HIMSS Health Information Exchange
The Office of the National Coordinator for Health Information Technology (ONC)
Wikipedia Regional Health Information Organization
Nationwide Health Information Network Overview (ONC)
Public Health Informatics Institute (PHII)

Reflections on Business Models

In commentaries on US policies to promote meaningful use of health information technologies and electronic health records, I have pointed out the importance of a system level view of infrastructures for health information exchange. Key to the development of such infrastructures is the underlying business model to assure nationwide integration and system sustainability. A number of papers on health care system business models are available from a variety of agencies:

A Strong State Role in HIE: Lessons from the South Carolina Health Information Exchange

(2010) AHIMA


HIEs provide the infrastructure for information exchange, including the business model, governance structure, operating principles, legal model, and technology model for the exchange of healthcare information among various organizations. HIEs and regional health information organizations (RHIOs) have struggled with development and sustainability. The causes of failures are varied, but a lack of a compelling value proposition for all stakeholders is often cited as the prevailing reason.1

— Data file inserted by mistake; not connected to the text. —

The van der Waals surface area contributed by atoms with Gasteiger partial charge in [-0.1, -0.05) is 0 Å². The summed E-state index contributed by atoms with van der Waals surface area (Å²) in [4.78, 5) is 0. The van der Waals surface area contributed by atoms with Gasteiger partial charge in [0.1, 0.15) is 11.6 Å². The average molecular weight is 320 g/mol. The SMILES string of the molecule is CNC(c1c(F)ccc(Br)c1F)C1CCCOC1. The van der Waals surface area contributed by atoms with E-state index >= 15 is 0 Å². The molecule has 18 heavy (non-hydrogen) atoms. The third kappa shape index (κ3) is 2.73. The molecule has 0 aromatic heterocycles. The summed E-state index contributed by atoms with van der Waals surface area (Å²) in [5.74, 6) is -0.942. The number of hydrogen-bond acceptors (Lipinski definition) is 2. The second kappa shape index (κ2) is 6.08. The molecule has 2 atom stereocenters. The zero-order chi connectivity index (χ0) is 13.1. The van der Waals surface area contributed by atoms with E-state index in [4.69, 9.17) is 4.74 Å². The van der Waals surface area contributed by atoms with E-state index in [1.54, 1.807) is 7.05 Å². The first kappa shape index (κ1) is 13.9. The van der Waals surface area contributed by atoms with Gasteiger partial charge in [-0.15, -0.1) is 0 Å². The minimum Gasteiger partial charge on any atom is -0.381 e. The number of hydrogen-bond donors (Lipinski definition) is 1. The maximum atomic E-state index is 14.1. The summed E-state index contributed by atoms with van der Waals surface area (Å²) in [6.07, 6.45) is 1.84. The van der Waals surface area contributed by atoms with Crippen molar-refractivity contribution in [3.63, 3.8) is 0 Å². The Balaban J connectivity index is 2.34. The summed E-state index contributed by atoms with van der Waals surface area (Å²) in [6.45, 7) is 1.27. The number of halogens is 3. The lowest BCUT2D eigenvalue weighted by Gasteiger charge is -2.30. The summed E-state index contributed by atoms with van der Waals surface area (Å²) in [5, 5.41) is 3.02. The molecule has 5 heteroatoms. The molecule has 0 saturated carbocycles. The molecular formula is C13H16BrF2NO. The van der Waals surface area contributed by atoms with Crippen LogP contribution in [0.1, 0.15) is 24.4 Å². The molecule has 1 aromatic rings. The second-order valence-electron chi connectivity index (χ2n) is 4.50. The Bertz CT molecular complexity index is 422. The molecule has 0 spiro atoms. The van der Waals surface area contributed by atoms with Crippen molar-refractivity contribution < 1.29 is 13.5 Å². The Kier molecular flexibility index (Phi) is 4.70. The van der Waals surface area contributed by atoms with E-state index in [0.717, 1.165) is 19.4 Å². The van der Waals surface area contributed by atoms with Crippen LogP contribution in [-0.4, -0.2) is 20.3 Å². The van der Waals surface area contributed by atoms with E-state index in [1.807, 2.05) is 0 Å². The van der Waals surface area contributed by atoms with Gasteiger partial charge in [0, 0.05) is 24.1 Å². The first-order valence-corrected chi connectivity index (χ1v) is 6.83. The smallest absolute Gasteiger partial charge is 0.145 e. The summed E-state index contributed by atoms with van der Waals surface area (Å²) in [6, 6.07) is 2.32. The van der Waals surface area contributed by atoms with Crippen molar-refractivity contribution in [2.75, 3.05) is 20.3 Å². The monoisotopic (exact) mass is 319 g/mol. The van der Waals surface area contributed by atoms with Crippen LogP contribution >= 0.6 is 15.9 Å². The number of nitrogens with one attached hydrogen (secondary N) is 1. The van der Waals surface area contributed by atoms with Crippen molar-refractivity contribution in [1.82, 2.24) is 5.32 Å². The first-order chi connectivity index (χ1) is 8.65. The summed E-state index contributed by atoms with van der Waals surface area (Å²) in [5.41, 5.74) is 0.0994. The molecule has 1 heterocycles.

The primary beneficiary from an HIE is often the patient, who contributes the least directly toward the HIE’s development and operational costs. Other vested stakeholders, such as payers and providers, all receive varying benefits and bear varying responsibilities for the costs. A major barrier in the development of HIEs then is the identification of a model that fairly and equitably distributes the costs and benefits among the various stakeholders. At the crux of this issue is whether HIEs should follow a private, market-driven model that requires the generation of profit and value for the participants, or if HIEs are a public good that requires public financing. RHIOs and HIEs typically rely on a mix of government and private grants in the start-up phase, with the expectation of self-sustainability in the future: Four categories of business models are: not-for-profit, public utility, physician-payer collaborative, and for-profit.